Speech by Stef Blok at European Gendarmerie Force meeting

Speech by Minister of Foreign Affairs Stef Blok at the European Gendarmerie Force (EUROGENDFOR) High Level Interdepartmental Committee (CIMIN) meeting, on 12 December 2019.

Generals, General Leijtens, Colonel Zirone, ladies and gentlemen,

The ship of tomorrow ... a reality today!

It was under this slogan that the largest passenger ship ever built left the port of Rotterdam and steamed its way to New York.

The year: 1959. Its name: the SS Rotterdam.

The phrase was most likely a reference to the ship’s ultramodern design and furnishings. And perhaps also to the fact that its second-class passengers were allowed on all the decks. Revolutionary for that time!

The ship’s hiring policy was just as progressive.

From the outset, its crew was a mix of nationalities. For example, most of the cooks were German.

I’m told that the international crew got on very well. No ‘Mutiny on the SS Rotterdam’, but effective collaboration. A real team.

Maybe the delicious strudel prepared by the German cooks had something to do with it. But perhaps a better explanation is that diverse teams tend to be strong teams.

Yet that’s no news to you.

Your ability to work with and in international teams has proven to be a powerful asset.

International cooperation doesn’t always have the best of reputations.

Cumbersome and toothless…

All talk and no action…

Forever stuck in compromise...

Those are only a few of the perceptions people have.

EUROGENDFOR has demonstrated that the exact opposite can be true.

You have shown that working together in an international context can make us more agile and more flexible.

And that’s what’s needed to respond to current global security challenges and threats.

Those threats and challenges are fragmented, diverse, and all around us.

Take the unrest not far from Europe’s border. In the Middle East and the Sahel region.

Terrorist attacks are a real threat in many places around the world.

And ISIS terror has triggered migration flows to Europe.

Meanwhile, global power relations are changing rapidly.

Responding adequately to these threats and challenges requires specialist knowledge. Cooperation. And the ability to anticipate.

Investing in the armed forces is not enough. Global security is also about averting conflict, chaos and violence.

Or to put it another way: prevention is better than cure.

Better border management is one place to start. And EU CSDP missions are an essential tool for enhancing international stability.

International teamwork is not always easy. But it pays off in the end. The capacity building mission to Niger is a great example of this. Within a few months, you trained 262 police officers there.

I understand that the local authorities greatly appreciated your efforts. Senior police official Haro Ammani put it very simply: ‘The training is important, because it improves our work.’

And indeed, that’s a great result of an integrated and multinational approach. But your modus operandi is perhaps even more of an accomplishment.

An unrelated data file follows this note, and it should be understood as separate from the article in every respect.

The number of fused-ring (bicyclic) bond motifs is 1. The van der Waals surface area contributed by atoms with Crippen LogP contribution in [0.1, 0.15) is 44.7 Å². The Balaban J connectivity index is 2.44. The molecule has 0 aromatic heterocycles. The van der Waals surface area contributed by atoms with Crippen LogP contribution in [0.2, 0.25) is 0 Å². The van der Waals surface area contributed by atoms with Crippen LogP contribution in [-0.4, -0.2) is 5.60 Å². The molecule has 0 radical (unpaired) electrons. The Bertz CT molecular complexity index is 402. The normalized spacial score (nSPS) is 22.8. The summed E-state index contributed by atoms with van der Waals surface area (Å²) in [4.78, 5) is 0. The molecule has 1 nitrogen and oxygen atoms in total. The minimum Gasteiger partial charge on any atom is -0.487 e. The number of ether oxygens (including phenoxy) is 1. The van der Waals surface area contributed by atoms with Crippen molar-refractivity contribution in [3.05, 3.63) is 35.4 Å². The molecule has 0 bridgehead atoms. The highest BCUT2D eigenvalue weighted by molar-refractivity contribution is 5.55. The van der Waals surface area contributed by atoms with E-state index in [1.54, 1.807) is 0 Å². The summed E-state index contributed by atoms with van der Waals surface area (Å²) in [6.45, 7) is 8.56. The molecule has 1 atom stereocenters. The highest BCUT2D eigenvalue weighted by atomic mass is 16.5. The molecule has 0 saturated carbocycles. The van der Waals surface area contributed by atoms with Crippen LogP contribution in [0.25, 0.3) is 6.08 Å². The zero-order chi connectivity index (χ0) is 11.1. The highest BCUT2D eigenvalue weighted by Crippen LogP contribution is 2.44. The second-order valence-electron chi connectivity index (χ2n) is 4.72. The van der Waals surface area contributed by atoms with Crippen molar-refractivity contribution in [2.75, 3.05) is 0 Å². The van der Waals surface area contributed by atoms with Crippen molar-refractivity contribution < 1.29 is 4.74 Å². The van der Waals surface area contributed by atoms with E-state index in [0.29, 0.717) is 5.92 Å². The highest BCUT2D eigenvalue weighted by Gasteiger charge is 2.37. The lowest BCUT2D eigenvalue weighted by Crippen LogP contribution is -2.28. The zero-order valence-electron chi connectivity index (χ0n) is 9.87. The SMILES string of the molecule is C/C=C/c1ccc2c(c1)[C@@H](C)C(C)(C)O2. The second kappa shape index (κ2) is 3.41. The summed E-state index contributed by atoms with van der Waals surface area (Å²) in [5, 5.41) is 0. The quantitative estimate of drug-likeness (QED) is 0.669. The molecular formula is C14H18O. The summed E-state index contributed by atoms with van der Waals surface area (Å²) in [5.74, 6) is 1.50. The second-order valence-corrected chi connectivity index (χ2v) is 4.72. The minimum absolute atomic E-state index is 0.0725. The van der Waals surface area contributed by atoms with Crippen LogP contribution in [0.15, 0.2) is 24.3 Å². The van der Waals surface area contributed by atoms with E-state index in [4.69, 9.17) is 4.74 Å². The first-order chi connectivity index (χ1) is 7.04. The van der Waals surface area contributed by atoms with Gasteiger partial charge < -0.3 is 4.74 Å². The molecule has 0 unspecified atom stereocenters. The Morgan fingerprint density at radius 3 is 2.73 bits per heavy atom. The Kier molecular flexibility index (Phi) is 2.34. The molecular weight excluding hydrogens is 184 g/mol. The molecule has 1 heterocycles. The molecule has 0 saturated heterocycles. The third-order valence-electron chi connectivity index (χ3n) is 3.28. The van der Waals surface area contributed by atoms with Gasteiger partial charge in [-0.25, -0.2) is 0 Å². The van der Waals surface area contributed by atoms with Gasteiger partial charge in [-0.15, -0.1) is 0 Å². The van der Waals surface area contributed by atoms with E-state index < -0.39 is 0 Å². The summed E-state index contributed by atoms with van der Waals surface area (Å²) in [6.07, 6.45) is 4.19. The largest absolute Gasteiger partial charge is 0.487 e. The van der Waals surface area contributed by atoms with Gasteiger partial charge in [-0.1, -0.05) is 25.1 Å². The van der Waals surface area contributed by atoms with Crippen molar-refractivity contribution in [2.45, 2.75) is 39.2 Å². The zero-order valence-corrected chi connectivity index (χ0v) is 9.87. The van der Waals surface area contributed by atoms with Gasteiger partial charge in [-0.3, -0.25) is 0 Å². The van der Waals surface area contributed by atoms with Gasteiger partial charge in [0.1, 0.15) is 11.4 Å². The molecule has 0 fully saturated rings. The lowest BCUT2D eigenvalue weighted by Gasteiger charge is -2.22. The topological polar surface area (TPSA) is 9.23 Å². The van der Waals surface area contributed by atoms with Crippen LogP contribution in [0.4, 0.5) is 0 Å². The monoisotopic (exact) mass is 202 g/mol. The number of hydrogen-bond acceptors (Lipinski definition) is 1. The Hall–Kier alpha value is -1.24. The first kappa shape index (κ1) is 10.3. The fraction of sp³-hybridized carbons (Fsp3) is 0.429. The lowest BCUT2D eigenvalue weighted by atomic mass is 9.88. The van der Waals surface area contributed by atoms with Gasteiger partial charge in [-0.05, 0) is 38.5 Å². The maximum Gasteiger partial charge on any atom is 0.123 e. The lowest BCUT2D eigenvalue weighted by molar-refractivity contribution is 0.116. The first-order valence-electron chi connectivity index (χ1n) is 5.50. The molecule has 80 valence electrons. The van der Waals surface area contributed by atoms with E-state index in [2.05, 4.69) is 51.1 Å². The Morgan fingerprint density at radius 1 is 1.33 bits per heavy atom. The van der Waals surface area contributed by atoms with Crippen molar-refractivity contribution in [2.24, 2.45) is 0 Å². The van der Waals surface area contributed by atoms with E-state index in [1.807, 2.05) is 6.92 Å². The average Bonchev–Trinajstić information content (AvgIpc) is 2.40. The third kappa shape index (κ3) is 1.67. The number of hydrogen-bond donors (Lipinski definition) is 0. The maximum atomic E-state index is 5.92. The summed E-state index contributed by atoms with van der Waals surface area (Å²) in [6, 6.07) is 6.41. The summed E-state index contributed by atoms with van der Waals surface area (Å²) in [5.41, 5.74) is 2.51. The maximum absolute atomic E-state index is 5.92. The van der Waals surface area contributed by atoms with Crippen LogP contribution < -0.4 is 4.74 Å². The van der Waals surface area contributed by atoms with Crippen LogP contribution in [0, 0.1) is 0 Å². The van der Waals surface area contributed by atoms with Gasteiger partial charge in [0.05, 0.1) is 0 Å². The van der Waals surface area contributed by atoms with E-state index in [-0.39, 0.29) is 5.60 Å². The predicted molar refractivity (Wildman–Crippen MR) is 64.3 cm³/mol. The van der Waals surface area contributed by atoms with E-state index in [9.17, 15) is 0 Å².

The Royal Netherlands Marechaussee, the Bundespolizei, FRONTEX and EUROGENDFOR worked closely as a team. Each contributing its own specialist knowledge.

I’m a firm believer in this type of cooperation. And I believe that in the future, we should invest in it even more.

In the Netherlands, the Ministry of Foreign Affairs and the Ministry of Defence work together closely on the deployment of gendarmerie missions.

This allows us to respond to challenges in a more decisive and agile fashion. I wanted to share this best practice with you, because interministerial cooperation of this kind is not a given.

Second, I believe we should invest more in cooperation with the EU.

EUROGENDFOR can provide a host of knowledge and expertise. And it has the potential to further strengthen common security and defence policy.

By working together, we can make our voice heard in Brussels and contribute to the EU’s common security and defence goals.

The EU Civilian CSDP Compact is a valuable instrument for strengthening links between the work done by EUROGENDFOR and the civilian CSDP.

The Compact aims to make the Common Security and Defence Policy more effective and more flexible.

And EUROGENDFOR does just that. The ongoing development of specialist teams means we’ll be able to contribute strong, short-term capacities that have the potential to strengthen CSDP missions in a unique way.

Ladies and gentlemen,

Today’s ceremony marks the handover of the EUROGENDFOR presidency to France.

I commend Hans Leijtens, Commander of the Royal Netherlands Marechaussee, for both his leadership and his future-oriented perspective.

I encourage General François Gieré to continue on this same path.[1] By focusing on cooperation, flexibility and an integrated approach.

I’d also like to commend EUROGENDFOR’s Commander, Giuseppe Zirone, who continues to build on the organisation’s track record of responding flexibly and pooling the knowledge of experts from different gendarmerie forces.

This is not only of essential value now, it also sets an example for the future.

Or, to package it in a slogan:

"Eurogendfor. The specialized units of tomorrow ... a reality today!"

Thank you